“A Musical” hits the stage

Jesuit’s spring drama production features the newly released musical “Something Rotten”, a comedic and historical story made contemporary. 

Elaine Kloser
Jesuit students in the Spring musical “Something Rotten” rehearsing a scene.

Set in the late 16th century, “Something Rotten” follows the storyline of two brothers, Nick and Nigel Bottom. 

They write plays together, but have trouble getting themselves off the ground due to their fierce competition, Shakespeare. Their minds troubled, the Bottom brothers seek help from a fortune teller, who tells them that musicals will be popular, but 500 years in the future. 

Because musicals are ahead of their time, Nick and Nigel’s musical doesn’t gain much traction. Returning to the soothsayer, they ask what Shakespeare’s greatest play will be. The fortune teller, who isn’t that accurate, tells the brothers that it will be ‘Omelet,’ instead of ‘Hamlet’.

Nick and Nigel then desperately try to create ‘Omelet’ the musical, not knowing that Shakespeare would actually create ‘Hamlet’.

Drama directors Elaine Kloser and Jeff Hall chose “Something Rotten” as the winter musical due to its seamless weaving together of the historical timeline of the 1500s and pops of comedy. 

“The history of musical theater is charted throughout [the musical],” Kloser said. “But at the same time, it’s very irreverent and fun with all that stuff,” Hall added.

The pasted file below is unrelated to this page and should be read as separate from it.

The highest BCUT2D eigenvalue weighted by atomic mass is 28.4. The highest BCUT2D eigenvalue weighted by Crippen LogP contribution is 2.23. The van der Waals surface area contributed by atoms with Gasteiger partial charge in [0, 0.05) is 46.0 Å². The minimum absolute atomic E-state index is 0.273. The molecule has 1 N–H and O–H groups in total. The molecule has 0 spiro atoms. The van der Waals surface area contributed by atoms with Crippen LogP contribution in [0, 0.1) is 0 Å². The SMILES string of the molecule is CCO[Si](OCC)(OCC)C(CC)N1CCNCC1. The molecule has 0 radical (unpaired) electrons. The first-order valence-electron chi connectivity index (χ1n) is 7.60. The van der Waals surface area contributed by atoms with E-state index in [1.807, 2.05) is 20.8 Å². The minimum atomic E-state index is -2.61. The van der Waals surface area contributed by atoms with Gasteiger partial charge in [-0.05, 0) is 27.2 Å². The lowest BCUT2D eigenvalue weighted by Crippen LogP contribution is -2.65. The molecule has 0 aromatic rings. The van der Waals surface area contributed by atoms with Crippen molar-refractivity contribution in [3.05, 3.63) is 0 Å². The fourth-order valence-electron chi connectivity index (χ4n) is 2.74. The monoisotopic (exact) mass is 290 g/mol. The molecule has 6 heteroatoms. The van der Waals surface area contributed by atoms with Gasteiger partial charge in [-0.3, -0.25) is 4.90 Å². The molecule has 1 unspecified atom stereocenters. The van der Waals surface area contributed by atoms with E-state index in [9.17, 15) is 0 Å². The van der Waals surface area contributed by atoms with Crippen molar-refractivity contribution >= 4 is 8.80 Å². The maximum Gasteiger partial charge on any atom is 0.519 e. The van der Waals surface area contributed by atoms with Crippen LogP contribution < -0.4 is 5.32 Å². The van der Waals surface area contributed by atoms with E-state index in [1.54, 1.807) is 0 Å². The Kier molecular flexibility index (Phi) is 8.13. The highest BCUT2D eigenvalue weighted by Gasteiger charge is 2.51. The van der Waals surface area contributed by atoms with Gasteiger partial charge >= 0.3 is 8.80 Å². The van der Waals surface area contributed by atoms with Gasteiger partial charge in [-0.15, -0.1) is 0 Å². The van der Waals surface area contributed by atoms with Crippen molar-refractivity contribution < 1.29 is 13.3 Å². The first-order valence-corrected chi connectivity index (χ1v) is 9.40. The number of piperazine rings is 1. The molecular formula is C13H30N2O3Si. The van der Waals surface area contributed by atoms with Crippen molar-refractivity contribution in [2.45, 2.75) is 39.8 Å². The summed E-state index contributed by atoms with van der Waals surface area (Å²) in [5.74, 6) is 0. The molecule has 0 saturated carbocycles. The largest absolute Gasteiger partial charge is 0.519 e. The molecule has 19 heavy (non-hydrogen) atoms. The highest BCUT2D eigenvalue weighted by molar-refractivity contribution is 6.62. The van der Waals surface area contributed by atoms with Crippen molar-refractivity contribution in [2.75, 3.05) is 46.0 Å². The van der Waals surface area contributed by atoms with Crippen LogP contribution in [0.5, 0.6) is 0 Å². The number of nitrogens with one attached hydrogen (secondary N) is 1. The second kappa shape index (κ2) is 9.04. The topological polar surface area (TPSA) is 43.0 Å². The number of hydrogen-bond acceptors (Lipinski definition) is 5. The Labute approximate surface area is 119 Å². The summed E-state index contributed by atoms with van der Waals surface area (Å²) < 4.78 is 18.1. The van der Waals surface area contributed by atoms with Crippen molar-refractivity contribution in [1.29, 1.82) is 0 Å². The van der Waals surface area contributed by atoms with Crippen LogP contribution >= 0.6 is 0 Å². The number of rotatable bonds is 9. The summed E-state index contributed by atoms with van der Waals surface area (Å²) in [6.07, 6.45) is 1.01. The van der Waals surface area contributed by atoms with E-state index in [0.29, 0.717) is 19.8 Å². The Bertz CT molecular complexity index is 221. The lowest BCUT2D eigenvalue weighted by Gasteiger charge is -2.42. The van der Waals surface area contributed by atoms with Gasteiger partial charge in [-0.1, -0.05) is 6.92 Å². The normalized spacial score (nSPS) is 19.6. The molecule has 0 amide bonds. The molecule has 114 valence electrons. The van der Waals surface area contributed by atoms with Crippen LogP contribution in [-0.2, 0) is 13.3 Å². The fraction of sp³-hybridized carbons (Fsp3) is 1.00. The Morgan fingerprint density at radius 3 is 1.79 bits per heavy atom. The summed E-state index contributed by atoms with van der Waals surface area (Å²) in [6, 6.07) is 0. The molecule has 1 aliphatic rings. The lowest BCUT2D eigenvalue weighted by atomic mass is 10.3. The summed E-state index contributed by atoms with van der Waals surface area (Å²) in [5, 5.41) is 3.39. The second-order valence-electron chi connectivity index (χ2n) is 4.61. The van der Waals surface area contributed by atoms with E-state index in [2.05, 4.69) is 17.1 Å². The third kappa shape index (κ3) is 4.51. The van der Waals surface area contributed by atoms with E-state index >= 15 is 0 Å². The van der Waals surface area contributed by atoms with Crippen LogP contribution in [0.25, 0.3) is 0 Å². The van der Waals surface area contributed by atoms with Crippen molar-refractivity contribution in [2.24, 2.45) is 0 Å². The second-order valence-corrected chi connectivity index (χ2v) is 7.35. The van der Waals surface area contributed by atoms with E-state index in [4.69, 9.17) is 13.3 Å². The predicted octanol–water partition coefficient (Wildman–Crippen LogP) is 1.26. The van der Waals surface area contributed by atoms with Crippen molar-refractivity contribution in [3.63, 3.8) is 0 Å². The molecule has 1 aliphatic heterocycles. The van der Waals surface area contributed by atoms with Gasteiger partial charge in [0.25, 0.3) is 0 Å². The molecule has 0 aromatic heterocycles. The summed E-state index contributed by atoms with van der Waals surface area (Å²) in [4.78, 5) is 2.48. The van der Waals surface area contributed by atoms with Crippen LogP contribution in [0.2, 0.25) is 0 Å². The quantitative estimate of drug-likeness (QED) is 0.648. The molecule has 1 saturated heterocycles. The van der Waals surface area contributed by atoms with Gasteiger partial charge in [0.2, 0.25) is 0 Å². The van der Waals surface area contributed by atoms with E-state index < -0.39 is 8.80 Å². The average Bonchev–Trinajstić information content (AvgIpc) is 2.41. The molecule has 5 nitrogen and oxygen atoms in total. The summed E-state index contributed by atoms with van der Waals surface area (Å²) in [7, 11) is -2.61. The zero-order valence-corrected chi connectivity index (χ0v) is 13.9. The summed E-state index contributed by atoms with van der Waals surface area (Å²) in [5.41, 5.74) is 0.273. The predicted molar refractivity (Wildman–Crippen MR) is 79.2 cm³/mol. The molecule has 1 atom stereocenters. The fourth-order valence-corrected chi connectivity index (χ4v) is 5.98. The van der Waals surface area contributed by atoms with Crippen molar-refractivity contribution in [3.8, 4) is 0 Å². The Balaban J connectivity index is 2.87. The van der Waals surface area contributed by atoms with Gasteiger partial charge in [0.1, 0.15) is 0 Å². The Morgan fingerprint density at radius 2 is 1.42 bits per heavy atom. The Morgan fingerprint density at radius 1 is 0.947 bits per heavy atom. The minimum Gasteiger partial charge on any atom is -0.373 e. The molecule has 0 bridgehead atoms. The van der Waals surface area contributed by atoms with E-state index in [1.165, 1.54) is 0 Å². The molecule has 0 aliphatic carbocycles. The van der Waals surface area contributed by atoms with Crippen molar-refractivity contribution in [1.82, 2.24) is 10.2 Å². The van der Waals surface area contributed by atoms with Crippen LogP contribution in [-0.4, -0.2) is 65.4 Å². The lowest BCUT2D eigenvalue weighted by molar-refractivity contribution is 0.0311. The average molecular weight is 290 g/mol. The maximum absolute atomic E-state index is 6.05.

While working with her students, Kloser notices a special relation between them and the storyline. 

“For theater people it really tells a story, and we love that for the students who are involved. They can really find things in it that are personal to them and their theater experience.”

Junior Nathan Hasbrook, who plays Nick Bottom, describes one of the hardest parts of the musical, learning the dances.  

“The hardest part for me is definitely the dancing, because I’ve never really done tap dancing before this year. [I’ve] kind of grown into it, but it’s a challenge,” Hasbrook said. 

Senior Danna Awad, cast as Portia, an art-loving Puritan, explains her time commitment to the musical. They rehearse six times a week for about three hours a day, and as the weeks draw closer to opening night, those rehearsals turn into six to eight hours. 

“The hardest part is definitely the time commitment, but it’s really fun because you can be around the same people and get really close to them,” Awad stated. 

Kloser and Hall also utilize new technology while constructing the backdrops. Because Something Rotten is set in around ten different locations, the use of a projector benefits them greatly. A company down in California reached out to Jesuit a couple of months ago to build customized projections for this musical, and Kloser and Hall are excited to work with them.